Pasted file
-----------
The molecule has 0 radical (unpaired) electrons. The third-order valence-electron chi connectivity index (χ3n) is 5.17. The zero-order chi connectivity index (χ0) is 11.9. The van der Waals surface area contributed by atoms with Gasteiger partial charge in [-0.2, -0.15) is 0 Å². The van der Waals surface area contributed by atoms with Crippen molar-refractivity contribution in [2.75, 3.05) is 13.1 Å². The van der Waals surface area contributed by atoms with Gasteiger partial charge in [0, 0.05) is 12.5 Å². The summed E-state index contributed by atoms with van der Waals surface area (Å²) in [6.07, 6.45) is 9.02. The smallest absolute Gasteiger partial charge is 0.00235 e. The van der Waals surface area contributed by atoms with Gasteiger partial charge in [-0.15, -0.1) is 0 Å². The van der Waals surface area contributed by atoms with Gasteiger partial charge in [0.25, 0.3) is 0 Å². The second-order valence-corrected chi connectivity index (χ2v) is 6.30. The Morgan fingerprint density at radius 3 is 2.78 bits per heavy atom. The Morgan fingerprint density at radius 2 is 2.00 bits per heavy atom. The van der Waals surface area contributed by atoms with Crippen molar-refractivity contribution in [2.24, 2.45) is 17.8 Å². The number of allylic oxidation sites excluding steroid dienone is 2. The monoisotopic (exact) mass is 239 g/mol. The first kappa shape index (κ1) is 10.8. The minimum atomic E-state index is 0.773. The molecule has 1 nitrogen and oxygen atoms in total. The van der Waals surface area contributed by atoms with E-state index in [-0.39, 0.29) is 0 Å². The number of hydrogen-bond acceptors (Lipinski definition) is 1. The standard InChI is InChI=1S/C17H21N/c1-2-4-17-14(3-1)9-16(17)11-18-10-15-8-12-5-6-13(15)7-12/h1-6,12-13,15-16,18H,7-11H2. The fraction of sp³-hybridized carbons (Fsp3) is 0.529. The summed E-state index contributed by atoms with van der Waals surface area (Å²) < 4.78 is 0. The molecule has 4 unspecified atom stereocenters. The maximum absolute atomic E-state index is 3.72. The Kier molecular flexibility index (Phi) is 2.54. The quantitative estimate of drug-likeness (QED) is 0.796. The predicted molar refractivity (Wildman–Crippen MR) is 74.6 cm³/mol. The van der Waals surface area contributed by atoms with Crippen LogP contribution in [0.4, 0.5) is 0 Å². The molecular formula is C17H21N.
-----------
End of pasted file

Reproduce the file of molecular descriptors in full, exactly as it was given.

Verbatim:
The molecule has 0 radical (unpaired) electrons. The third-order valence-electron chi connectivity index (χ3n) is 5.17. The zero-order chi connectivity index (χ0) is 11.9. The van der Waals surface area contributed by atoms with Gasteiger partial charge in [-0.2, -0.15) is 0 Å². The van der Waals surface area contributed by atoms with Crippen molar-refractivity contribution in [2.75, 3.05) is 13.1 Å². The van der Waals surface area contributed by atoms with Gasteiger partial charge in [0, 0.05) is 12.5 Å². The summed E-state index contributed by atoms with van der Waals surface area (Å²) in [6.07, 6.45) is 9.02. The smallest absolute Gasteiger partial charge is 0.00235 e. The van der Waals surface area contributed by atoms with Gasteiger partial charge in [-0.15, -0.1) is 0 Å². The van der Waals surface area contributed by atoms with Gasteiger partial charge in [0.25, 0.3) is 0 Å². The second-order valence-corrected chi connectivity index (χ2v) is 6.30. The Morgan fingerprint density at radius 3 is 2.78 bits per heavy atom. The Morgan fingerprint density at radius 2 is 2.00 bits per heavy atom. The van der Waals surface area contributed by atoms with Crippen molar-refractivity contribution in [2.24, 2.45) is 17.8 Å². The number of allylic oxidation sites excluding steroid dienone is 2. The monoisotopic (exact) mass is 239 g/mol. The first kappa shape index (κ1) is 10.8. The minimum atomic E-state index is 0.773. The molecule has 1 nitrogen and oxygen atoms in total. The van der Waals surface area contributed by atoms with E-state index in [-0.39, 0.29) is 0 Å². The number of hydrogen-bond acceptors (Lipinski definition) is 1. The standard InChI is InChI=1S/C17H21N/c1-2-4-17-14(3-1)9-16(17)11-18-10-15-8-12-5-6-13(15)7-12/h1-6,12-13,15-16,18H,7-11H2. The fraction of sp³-hybridized carbons (Fsp3) is 0.529. The summed E-state index contributed by atoms with van der Waals surface area (Å²) < 4.78 is 0. The molecule has 4 unspecified atom stereocenters. The maximum absolute atomic E-state index is 3.72. The Kier molecular flexibility index (Phi) is 2.54. The quantitative estimate of drug-likeness (QED) is 0.796. The predicted molar refractivity (Wildman–Crippen MR) is 74.6 cm³/mol. The van der Waals surface area contributed by atoms with Crippen LogP contribution in [0.4, 0.5) is 0 Å². The molecular formula is C17H21N.